Getting Started With Home Schooling For Location Independent Teenagers

home-ed-teens

Image by HckySo

Editor’s note: This is a guest post by Eva Gill from Gill Adventures

As I began this journey of planning for living location independent as a family, I found many bloggers who had left a breadcrumb trail I’ve been able to follow. For many questions, this made answers magically appear with little effort on my part, and I am extremely grateful. One path that was not so clearly marked as I set off was choosing home school curriculum for our teenager…

Many of the families I found who had home schooled on the road had younger children. Others with older children had no intention of stepping back into the life they left behind, or returning to a public school system at the end of their travels.What we needed was a curriculum that would allow our children to learn independently throughout our travels, before transitioning back into traditional education when we return.

Researching Our Options

Our first step was to look at any state provision of off-campus education. Oregon, like many states, offers an online public school. Although I understand that some states will allow a child to enroll if they have been attending school in that state and plan to return at the end of travels. Oregon does not. The requirement here is that the materials be used physically in the house to which they are sent; domicile and tax status notwithstanding.

I would suggest that any parent from the USA planning a limited time, location independent experience look into the availability and requirements in their state.

After surfing around unsuccessfully online, I turned to my sister-in-law, who had home schooled her children while living in Japan for seven years. Her experience looked much different than ours would, as she had a permanent home where the boys could keep stacks of textbooks and desktop computers were set up at three stations in the living room.

From her came the first and probably most important piece of advice: start with the school your child will be returning to. Contact the counselor there and find out exactly what they will accept.

From the counselor at our local high school, we found that the best way to assure that Hannah could step back into class with her peers was to choose an accredited program that will issue transcripts. This is not so important for elementary and middle school, as they have more flexibility.

Refining the Search

An online search for home school curriculum and private online schools produces a flood of results, which I found overwhelming. Comparing programs based on company websites was sort of like buying a car by looking at it through a keyhole. Hannah and I made a list of our priorities:

  • No books – As we will be living from one suitcase and one carry-on per person, we won’t have room to lug books around. The girls must be able to access what they need electronically, via computer or Kindle.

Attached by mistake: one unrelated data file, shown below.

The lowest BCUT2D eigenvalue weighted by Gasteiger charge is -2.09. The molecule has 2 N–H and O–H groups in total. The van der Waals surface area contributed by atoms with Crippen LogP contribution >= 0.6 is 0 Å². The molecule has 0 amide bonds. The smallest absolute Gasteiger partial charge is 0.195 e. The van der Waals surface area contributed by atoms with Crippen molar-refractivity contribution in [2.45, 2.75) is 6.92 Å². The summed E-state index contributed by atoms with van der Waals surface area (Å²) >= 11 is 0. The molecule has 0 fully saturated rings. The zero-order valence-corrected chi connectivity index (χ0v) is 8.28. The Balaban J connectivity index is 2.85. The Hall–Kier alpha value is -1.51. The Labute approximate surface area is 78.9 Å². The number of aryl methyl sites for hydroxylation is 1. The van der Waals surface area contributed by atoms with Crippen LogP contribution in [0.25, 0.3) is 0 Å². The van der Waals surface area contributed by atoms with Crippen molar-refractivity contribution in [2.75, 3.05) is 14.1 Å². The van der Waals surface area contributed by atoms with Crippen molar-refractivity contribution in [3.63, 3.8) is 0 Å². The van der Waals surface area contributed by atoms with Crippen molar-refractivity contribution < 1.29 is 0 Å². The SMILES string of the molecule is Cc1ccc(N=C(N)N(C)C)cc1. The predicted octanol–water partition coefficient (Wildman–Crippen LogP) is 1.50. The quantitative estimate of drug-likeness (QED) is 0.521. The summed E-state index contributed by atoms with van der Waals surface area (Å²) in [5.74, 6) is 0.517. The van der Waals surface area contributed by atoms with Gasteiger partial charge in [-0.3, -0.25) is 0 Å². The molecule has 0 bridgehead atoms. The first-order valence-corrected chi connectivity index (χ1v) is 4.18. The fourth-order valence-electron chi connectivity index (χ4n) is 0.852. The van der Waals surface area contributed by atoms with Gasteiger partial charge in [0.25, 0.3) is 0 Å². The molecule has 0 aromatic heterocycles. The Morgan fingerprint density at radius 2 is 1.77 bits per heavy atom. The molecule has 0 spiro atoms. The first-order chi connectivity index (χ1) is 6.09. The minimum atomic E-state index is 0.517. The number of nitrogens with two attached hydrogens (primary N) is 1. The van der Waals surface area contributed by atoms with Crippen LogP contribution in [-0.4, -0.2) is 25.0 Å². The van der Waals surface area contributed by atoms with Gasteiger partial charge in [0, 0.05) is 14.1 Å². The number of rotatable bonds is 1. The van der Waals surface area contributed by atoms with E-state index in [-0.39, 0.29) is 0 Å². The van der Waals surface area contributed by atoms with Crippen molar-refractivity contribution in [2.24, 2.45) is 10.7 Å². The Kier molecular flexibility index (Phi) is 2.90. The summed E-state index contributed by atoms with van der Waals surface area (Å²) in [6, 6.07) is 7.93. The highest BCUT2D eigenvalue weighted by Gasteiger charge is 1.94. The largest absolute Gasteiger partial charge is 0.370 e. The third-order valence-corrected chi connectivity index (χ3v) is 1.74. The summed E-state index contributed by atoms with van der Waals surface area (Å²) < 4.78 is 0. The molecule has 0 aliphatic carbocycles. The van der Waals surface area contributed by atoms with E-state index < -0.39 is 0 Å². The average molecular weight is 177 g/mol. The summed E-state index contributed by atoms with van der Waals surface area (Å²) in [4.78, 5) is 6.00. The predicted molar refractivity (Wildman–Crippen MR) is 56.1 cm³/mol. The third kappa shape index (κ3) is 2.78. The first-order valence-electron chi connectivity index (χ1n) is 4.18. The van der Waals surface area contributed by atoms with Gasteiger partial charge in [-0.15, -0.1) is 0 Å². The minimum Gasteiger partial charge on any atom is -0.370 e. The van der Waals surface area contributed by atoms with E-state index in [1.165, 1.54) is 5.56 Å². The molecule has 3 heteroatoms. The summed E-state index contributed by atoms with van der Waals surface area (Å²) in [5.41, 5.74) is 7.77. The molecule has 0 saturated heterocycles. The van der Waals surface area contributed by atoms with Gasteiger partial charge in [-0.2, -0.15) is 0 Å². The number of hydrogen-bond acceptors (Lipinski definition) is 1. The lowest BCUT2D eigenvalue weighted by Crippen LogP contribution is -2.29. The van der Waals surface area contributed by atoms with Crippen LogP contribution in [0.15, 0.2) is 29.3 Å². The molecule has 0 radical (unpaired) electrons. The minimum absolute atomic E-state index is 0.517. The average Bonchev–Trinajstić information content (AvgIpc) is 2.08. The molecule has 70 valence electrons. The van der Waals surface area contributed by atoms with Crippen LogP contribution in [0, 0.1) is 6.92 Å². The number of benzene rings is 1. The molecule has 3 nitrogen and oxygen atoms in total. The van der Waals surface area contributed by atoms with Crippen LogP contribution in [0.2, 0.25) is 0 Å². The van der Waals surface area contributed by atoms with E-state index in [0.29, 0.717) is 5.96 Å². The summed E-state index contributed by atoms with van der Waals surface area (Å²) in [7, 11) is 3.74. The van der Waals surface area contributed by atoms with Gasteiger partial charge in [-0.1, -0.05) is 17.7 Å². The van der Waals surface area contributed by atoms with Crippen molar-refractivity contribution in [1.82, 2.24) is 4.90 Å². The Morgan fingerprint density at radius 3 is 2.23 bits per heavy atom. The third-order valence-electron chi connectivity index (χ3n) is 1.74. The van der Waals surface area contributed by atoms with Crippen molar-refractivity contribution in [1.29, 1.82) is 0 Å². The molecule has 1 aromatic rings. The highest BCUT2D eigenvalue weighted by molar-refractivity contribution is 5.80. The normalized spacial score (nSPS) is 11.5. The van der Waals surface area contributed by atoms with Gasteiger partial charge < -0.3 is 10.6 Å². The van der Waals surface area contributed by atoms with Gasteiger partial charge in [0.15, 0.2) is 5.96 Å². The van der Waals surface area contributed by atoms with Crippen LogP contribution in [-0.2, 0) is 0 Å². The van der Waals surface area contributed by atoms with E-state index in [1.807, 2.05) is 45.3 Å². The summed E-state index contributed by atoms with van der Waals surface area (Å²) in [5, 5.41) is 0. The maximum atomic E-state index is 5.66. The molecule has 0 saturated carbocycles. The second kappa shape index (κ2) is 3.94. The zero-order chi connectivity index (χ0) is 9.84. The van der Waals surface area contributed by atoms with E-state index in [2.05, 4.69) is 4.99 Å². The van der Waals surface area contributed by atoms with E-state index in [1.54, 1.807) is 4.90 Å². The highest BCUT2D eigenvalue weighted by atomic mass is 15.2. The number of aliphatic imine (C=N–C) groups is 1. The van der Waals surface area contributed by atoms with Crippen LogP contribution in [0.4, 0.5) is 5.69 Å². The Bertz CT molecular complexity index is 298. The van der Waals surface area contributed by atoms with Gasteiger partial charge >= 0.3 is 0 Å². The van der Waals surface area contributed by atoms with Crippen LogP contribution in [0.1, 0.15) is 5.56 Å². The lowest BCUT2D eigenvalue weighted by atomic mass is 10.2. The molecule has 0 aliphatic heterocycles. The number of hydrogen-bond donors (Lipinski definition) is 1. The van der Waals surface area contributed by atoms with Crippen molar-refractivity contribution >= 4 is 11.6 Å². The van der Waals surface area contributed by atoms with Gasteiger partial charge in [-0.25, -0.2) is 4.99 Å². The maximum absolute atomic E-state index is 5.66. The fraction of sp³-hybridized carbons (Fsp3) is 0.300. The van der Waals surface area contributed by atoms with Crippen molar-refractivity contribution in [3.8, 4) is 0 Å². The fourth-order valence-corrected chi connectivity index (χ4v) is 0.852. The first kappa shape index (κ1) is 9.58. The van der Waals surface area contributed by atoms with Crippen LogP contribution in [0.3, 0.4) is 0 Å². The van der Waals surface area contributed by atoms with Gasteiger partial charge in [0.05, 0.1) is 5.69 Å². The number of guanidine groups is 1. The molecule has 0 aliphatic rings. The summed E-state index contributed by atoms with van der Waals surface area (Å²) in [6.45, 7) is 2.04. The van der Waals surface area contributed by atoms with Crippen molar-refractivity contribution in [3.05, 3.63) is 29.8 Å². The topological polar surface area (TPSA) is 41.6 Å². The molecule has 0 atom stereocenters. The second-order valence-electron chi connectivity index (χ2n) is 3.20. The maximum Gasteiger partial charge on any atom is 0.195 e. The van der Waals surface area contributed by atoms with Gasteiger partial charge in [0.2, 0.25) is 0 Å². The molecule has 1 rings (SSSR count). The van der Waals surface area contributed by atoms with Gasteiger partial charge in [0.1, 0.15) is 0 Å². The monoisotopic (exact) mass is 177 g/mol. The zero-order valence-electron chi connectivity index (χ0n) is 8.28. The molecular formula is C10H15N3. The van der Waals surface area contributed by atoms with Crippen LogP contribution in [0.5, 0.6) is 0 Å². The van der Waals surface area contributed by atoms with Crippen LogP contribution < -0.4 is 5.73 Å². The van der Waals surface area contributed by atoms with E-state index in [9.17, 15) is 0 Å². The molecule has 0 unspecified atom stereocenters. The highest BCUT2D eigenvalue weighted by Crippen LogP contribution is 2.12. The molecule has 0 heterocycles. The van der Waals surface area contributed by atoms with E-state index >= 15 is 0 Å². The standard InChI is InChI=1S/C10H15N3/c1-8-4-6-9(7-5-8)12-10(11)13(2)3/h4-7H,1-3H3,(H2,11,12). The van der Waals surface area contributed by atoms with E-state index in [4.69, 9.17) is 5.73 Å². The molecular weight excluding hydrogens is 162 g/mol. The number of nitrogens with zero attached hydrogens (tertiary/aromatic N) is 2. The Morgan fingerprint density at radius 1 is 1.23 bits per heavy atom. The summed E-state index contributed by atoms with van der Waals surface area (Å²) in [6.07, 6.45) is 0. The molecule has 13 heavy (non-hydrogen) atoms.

• Teacher support If Hannah does not understand something, there needs to be someone available who can help. We understand that this may not be 24 hour availability. After all, we’ll be in a different time zone, and sleeping during “school hours” back home. But, at least, someone available that we can e-mail or chat with through a forum.
  • Accredited – To be able to return without worrying about testing or the need to repeat anything.
  • Mid-year start – We are leaving in February, so will need to start for the second semester. As Hannah is currently in the 8th grade taking both high school Spanish and Algebra 1, we will need to enroll her in these two courses to finish the school year, and full time as a freshman in the fall.

We found a couple of online private schools that look like great programs. In Ojai, California, is a private prep school called Laurel Springs which specializes in expatriates and families who are traveling extensively. They can offer a lot of support and even customize curriculum to learn about places we would be visiting.

We could enroll at any time, classes are on the schedule of the student. This is a very attractive program, and, sadly, expensive. Not by private school standards, but for those of us accustomed to free public schooling. It would be a great fit for a family with a bigger budget.

Another private online school is offered by k12.com, with either a complete package or individual classes. This program seems to have a little less support and is not as customizable as Laurel Springs. I understand that this company is actually the service provider for several of the public online school programs.

They also offer their program via private school for those of us who do not qualify for online public school. This also translates to private school tuition, albeit a bit less than Lauren Springs.

So, we added another priority to our list:

  • Cost – We need to be able to afford the schooling without choking. Although keeping up with schoolwork and not falling behind is a priority, much of the learning over the next two years will come through the experience, not the curriculum. We don’t have to pay for “the best,” we just don’t want to lose any ground.

Even with the list, sifting through websites was a huge undertaking. I turned to an association I am a member of, which has a special interest group for home schooling families. I posted the question on their forum, explaining our plans and what we needed. Connecting with people who have been homeschooling and know some of the programs available was very helpful.